The next thing is to be aware of one’s place. The organist serves the liturgy, so has to understand what it is about. When I was a young church organist, I understood little about the liturgy, and had to follow it in a book. It helped when the Rector would announce the hymns for the benefit of the congregation. Surely, it isn’t difficult for an organist to read Proctor & Frere’s history of the Prayer Book and learn a thing or two about the structure of the western Mass and the Office.
It then helps to be a believing Christian, and not just to be there to have the use of a large church organ free of charge! The purpose of liturgical music is to be a part of the liturgy. We are not there to entertain the faithful or show off our skill. The Christian organist is modest and keeps as much as possible in the background. Many organ consoles are hidden behind curtains or are even inside the organ case like at Ripon in Yorkshire. To direct the choir, we put on a cassock and surplice and stand to one side of the stalls, conducting with subtle hand movements, just enough to keep the singers together. There is no applause, and the choirmaster leaves the scene when his job is done, silently and modestly. Non nobis Domine, sed nomini tuo da gloriam!
One cross the organist has to bear is the unsympathetic clergyman, one who does not appreciate music or even beauty in the liturgy. I would like in this article to encourage a truce between the vicar and the organist. It is a difficult compromise, but the organist has to show modesty and humility as a servant of the liturgy, and so must the priest! Eastward celebration is a great help, as is saying the black and doing the red. An organist is generally happy with a priest who does his job properly and without imposing his extroverted personality. This is the feeling I had last Sunday as I accompanied my Bishop’s liturgy in Canterbury. They have a rather tired electronic instrument (a good clean of the contacts with a special spray would do wonders), and some rather out-of-tune voices, yet I managed to do something. After Mass, I heard of other organists having to practice hymns, getting them wrong, using too much organ. Honestly, for a handful of faithful, I just use a few 8 foot and 4 foot stops, occasionally a 2ft for a final verse.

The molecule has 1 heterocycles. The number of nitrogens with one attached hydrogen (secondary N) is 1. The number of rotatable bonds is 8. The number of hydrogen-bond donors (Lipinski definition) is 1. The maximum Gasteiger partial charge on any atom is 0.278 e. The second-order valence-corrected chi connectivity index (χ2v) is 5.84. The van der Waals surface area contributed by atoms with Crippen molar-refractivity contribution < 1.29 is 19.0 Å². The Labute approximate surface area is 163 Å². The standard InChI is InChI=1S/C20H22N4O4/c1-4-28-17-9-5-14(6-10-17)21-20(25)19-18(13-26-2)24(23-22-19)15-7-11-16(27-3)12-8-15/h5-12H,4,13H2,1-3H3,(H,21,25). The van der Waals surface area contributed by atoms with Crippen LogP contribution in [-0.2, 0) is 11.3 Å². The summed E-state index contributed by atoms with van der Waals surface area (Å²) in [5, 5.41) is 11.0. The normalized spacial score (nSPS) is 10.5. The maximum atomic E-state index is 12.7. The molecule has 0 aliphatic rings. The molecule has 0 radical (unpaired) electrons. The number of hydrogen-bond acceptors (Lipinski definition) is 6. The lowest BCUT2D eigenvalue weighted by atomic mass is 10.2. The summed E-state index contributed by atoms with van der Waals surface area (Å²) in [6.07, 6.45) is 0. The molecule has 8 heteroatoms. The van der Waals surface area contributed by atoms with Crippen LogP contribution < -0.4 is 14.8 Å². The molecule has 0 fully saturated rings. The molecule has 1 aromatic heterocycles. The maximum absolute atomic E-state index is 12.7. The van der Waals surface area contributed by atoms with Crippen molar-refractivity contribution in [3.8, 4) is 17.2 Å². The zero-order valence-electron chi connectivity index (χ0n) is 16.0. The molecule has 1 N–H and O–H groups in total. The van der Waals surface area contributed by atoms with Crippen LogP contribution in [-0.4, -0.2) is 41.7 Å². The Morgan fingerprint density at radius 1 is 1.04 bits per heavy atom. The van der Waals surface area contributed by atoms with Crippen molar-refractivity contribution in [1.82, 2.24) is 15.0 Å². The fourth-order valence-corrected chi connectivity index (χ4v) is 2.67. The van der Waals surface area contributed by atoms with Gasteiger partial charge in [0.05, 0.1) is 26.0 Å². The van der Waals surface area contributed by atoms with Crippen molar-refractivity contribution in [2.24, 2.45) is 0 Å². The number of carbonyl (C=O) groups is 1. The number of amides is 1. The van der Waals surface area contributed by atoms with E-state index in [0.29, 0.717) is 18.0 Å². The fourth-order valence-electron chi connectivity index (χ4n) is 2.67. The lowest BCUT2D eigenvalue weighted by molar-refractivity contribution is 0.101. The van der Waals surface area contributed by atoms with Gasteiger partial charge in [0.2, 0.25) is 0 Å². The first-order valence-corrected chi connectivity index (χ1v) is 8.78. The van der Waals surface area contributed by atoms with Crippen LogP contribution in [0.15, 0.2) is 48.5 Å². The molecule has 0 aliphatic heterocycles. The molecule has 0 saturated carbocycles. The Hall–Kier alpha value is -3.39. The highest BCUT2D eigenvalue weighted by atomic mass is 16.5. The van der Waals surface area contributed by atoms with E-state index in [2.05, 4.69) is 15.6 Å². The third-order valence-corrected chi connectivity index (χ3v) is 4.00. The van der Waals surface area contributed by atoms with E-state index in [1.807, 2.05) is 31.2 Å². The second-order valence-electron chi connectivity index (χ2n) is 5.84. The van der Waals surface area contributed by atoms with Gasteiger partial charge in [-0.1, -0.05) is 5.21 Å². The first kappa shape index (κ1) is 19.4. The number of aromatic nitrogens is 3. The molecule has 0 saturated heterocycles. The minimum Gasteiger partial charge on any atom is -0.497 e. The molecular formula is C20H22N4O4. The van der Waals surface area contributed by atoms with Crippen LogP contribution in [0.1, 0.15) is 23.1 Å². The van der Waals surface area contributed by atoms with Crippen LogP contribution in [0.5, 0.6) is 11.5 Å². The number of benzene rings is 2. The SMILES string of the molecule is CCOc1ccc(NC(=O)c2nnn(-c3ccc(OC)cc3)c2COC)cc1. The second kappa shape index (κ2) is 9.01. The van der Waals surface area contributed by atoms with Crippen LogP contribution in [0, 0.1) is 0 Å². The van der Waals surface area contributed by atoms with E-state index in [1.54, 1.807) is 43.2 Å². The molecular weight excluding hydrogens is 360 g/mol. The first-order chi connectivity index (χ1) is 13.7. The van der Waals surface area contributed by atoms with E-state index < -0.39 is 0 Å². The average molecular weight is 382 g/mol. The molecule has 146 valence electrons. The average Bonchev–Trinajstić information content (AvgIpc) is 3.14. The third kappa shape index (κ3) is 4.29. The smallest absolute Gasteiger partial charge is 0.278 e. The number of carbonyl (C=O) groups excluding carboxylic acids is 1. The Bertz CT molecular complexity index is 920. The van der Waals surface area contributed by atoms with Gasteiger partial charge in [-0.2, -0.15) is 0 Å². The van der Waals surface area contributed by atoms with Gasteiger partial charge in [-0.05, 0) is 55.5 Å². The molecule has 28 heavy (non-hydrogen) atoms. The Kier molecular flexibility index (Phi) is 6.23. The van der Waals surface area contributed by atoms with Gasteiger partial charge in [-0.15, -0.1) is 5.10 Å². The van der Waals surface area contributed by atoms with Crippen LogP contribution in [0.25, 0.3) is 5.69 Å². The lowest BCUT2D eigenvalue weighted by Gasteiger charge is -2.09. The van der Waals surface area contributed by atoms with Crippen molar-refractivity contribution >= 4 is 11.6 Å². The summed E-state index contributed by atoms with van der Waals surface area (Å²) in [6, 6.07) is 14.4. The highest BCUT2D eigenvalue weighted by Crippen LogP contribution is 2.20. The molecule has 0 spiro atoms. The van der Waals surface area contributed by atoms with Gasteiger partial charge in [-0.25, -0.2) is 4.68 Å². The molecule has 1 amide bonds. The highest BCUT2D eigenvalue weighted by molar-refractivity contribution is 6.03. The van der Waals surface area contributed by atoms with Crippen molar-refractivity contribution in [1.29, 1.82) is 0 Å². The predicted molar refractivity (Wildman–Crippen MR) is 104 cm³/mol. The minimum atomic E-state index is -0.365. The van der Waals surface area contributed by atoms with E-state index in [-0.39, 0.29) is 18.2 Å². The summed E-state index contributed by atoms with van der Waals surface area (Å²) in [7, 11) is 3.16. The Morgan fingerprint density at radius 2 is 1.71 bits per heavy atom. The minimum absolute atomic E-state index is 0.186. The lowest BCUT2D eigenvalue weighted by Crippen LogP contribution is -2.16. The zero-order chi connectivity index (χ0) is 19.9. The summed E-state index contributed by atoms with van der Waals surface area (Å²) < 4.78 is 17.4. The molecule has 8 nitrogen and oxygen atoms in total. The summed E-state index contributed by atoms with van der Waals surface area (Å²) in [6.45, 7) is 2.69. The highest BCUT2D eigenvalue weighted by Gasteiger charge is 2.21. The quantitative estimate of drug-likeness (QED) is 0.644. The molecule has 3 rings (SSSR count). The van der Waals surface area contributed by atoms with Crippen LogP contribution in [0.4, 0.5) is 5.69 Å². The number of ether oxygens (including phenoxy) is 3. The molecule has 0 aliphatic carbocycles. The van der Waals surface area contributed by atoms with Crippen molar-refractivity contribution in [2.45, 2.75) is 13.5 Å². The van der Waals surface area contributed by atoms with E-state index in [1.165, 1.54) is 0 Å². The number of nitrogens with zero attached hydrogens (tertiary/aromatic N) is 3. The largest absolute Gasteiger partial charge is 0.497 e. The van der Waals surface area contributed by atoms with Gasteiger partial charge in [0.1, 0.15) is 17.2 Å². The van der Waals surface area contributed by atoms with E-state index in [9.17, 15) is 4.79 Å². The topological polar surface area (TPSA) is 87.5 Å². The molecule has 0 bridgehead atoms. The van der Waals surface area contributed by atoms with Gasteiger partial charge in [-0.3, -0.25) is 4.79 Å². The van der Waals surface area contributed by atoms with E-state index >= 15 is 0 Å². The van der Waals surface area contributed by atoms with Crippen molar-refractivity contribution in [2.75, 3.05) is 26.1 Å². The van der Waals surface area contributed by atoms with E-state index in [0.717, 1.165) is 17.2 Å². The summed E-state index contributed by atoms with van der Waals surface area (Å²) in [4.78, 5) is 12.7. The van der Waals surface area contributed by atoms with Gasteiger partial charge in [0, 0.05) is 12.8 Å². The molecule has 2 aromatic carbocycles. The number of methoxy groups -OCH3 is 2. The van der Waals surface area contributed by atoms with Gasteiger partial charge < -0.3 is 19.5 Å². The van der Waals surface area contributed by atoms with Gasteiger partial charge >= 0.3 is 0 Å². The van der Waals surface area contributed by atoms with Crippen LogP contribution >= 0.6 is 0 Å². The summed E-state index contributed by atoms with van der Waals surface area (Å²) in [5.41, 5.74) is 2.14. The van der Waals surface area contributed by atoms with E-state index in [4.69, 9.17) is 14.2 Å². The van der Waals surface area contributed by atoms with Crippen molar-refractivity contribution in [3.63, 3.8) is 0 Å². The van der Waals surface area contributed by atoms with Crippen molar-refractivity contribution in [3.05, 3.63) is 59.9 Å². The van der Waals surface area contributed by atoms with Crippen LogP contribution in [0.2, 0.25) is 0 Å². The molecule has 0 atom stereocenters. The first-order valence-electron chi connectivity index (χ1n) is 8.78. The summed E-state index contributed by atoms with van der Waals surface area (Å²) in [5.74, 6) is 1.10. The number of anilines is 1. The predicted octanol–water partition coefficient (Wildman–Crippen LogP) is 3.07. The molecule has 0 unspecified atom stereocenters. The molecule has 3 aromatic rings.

I also have the benefit of the Roman Catholic tradition of choral music and plainsong. I was responsible for the music at the seminary of Gricigliano for more than two years, and taught myself to accompany Gregorian chant using extremely soft registration and simple harmony. I was writing a while ago about Perosi and the Cecilian Movement which advocated the restoration of Gregorian chant and Renaissance polyphony together with contemporary music written in traditional tonal harmony and inspired by the old music. It discouraged the excessive use of the “operatic style”. I would not be so absolute, as I have accompanied little Mozart masses at St Alban’s, Holborn, and I find them no less suitable for the liturgy than Palestrina or Byrd. Nevertheless, the Cecilian Movement advocated the subordination of music to the spirit of the liturgy. Many organists would do well to drink from this fountain.